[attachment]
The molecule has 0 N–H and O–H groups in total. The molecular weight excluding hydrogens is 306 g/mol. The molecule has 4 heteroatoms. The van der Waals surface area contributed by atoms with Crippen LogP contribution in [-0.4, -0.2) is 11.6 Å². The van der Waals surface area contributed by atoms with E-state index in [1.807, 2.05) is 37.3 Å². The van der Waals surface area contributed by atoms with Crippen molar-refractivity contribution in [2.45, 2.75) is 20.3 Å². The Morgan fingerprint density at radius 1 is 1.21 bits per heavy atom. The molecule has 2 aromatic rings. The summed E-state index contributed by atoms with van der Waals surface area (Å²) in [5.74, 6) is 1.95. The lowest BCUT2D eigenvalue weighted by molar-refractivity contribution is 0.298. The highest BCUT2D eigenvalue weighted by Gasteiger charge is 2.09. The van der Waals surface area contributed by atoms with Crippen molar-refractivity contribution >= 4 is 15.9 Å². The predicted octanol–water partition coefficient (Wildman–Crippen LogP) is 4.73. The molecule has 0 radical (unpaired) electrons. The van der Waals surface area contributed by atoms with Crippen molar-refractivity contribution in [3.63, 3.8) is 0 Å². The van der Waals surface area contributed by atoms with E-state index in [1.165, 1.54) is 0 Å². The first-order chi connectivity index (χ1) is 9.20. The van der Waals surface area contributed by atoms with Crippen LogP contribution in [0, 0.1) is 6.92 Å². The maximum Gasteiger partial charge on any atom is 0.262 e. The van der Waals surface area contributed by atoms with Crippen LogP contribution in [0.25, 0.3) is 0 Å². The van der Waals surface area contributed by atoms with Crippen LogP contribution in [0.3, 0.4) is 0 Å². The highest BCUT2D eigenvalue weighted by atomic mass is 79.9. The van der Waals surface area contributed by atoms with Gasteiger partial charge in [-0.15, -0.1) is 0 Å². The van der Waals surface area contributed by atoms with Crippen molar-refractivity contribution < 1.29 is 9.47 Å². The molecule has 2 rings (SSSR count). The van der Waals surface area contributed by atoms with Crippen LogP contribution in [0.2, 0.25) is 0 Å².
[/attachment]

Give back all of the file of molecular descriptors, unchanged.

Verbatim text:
The molecule has 0 N–H and O–H groups in total. The molecular weight excluding hydrogens is 306 g/mol. The molecule has 4 heteroatoms. The van der Waals surface area contributed by atoms with Crippen LogP contribution in [-0.4, -0.2) is 11.6 Å². The van der Waals surface area contributed by atoms with E-state index in [1.807, 2.05) is 37.3 Å². The van der Waals surface area contributed by atoms with Crippen molar-refractivity contribution in [2.45, 2.75) is 20.3 Å². The Morgan fingerprint density at radius 1 is 1.21 bits per heavy atom. The molecule has 2 aromatic rings. The summed E-state index contributed by atoms with van der Waals surface area (Å²) in [5.74, 6) is 1.95. The lowest BCUT2D eigenvalue weighted by molar-refractivity contribution is 0.298. The highest BCUT2D eigenvalue weighted by Gasteiger charge is 2.09. The van der Waals surface area contributed by atoms with Crippen molar-refractivity contribution >= 4 is 15.9 Å². The predicted octanol–water partition coefficient (Wildman–Crippen LogP) is 4.73. The molecule has 0 radical (unpaired) electrons. The van der Waals surface area contributed by atoms with Crippen molar-refractivity contribution in [3.63, 3.8) is 0 Å². The van der Waals surface area contributed by atoms with E-state index in [1.165, 1.54) is 0 Å². The first-order chi connectivity index (χ1) is 9.20. The van der Waals surface area contributed by atoms with Crippen LogP contribution in [0, 0.1) is 6.92 Å². The maximum Gasteiger partial charge on any atom is 0.262 e. The van der Waals surface area contributed by atoms with Crippen LogP contribution in [0.25, 0.3) is 0 Å². The van der Waals surface area contributed by atoms with Crippen LogP contribution in [0.3, 0.4) is 0 Å². The highest BCUT2D eigenvalue weighted by atomic mass is 79.9. The van der Waals surface area contributed by atoms with Gasteiger partial charge in [-0.15, -0.1) is 0 Å². The van der Waals surface area contributed by atoms with Crippen molar-refractivity contribution < 1.29 is 9.47 Å². The molecule has 2 rings (SSSR count). The van der Waals surface area contributed by atoms with Crippen LogP contribution in [0.2, 0.25) is 0 Å².